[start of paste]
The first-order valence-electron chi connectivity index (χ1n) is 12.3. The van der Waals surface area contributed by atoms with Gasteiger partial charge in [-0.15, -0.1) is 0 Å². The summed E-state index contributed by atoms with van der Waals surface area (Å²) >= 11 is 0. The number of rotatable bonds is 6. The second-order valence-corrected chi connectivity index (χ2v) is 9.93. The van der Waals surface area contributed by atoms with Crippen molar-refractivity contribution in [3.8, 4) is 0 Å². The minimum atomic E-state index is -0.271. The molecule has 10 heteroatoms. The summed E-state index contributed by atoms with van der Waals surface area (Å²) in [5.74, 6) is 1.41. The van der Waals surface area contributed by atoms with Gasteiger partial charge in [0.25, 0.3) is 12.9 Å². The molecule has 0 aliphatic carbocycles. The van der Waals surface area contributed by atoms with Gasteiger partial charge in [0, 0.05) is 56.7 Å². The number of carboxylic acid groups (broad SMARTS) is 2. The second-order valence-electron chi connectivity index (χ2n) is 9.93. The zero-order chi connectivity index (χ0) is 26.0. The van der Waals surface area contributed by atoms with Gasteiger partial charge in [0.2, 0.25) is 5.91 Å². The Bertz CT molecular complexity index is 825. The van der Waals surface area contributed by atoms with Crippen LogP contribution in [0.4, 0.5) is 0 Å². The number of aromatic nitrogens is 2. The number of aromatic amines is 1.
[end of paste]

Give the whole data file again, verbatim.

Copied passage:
The first-order valence-electron chi connectivity index (χ1n) is 12.3. The van der Waals surface area contributed by atoms with Gasteiger partial charge in [-0.15, -0.1) is 0 Å². The summed E-state index contributed by atoms with van der Waals surface area (Å²) >= 11 is 0. The number of rotatable bonds is 6. The second-order valence-corrected chi connectivity index (χ2v) is 9.93. The van der Waals surface area contributed by atoms with Crippen molar-refractivity contribution in [3.8, 4) is 0 Å². The minimum atomic E-state index is -0.271. The molecule has 10 heteroatoms. The summed E-state index contributed by atoms with van der Waals surface area (Å²) in [5.74, 6) is 1.41. The van der Waals surface area contributed by atoms with Gasteiger partial charge in [0.25, 0.3) is 12.9 Å². The molecule has 0 aliphatic carbocycles. The van der Waals surface area contributed by atoms with Gasteiger partial charge in [0, 0.05) is 56.7 Å². The number of carboxylic acid groups (broad SMARTS) is 2. The second-order valence-electron chi connectivity index (χ2n) is 9.93. The zero-order chi connectivity index (χ0) is 26.0. The van der Waals surface area contributed by atoms with Gasteiger partial charge in [0.2, 0.25) is 5.91 Å². The Bertz CT molecular complexity index is 825. The van der Waals surface area contributed by atoms with Crippen LogP contribution in [0.4, 0.5) is 0 Å². The number of aromatic nitrogens is 2. The number of aromatic amines is 1.